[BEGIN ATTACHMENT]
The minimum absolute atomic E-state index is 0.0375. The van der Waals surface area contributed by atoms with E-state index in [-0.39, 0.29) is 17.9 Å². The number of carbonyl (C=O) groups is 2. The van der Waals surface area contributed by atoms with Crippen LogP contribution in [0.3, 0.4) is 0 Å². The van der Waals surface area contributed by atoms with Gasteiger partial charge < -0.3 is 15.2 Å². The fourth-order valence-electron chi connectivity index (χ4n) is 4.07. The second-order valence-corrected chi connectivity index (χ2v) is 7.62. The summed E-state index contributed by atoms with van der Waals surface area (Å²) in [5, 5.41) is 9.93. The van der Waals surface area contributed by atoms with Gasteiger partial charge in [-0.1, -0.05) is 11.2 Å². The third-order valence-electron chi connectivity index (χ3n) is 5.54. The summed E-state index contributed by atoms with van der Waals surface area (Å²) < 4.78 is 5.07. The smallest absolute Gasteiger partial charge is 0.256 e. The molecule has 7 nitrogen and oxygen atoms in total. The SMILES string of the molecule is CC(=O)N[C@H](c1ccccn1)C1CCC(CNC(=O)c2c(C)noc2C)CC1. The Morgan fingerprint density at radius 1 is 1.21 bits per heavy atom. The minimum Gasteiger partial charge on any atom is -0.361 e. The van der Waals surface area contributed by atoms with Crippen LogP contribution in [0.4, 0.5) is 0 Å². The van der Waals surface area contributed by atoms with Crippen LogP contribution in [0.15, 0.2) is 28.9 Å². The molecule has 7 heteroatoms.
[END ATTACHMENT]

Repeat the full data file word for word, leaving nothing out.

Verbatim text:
The minimum absolute atomic E-state index is 0.0375. The van der Waals surface area contributed by atoms with E-state index in [-0.39, 0.29) is 17.9 Å². The number of carbonyl (C=O) groups is 2. The van der Waals surface area contributed by atoms with Crippen LogP contribution in [0.3, 0.4) is 0 Å². The van der Waals surface area contributed by atoms with Gasteiger partial charge < -0.3 is 15.2 Å². The fourth-order valence-electron chi connectivity index (χ4n) is 4.07. The second-order valence-corrected chi connectivity index (χ2v) is 7.62. The summed E-state index contributed by atoms with van der Waals surface area (Å²) in [5, 5.41) is 9.93. The van der Waals surface area contributed by atoms with Gasteiger partial charge in [-0.1, -0.05) is 11.2 Å². The third-order valence-electron chi connectivity index (χ3n) is 5.54. The summed E-state index contributed by atoms with van der Waals surface area (Å²) < 4.78 is 5.07. The smallest absolute Gasteiger partial charge is 0.256 e. The molecule has 7 nitrogen and oxygen atoms in total. The SMILES string of the molecule is CC(=O)N[C@H](c1ccccn1)C1CCC(CNC(=O)c2c(C)noc2C)CC1. The Morgan fingerprint density at radius 1 is 1.21 bits per heavy atom. The minimum Gasteiger partial charge on any atom is -0.361 e. The van der Waals surface area contributed by atoms with Crippen LogP contribution in [0.4, 0.5) is 0 Å². The van der Waals surface area contributed by atoms with Crippen LogP contribution in [0.15, 0.2) is 28.9 Å². The molecule has 7 heteroatoms.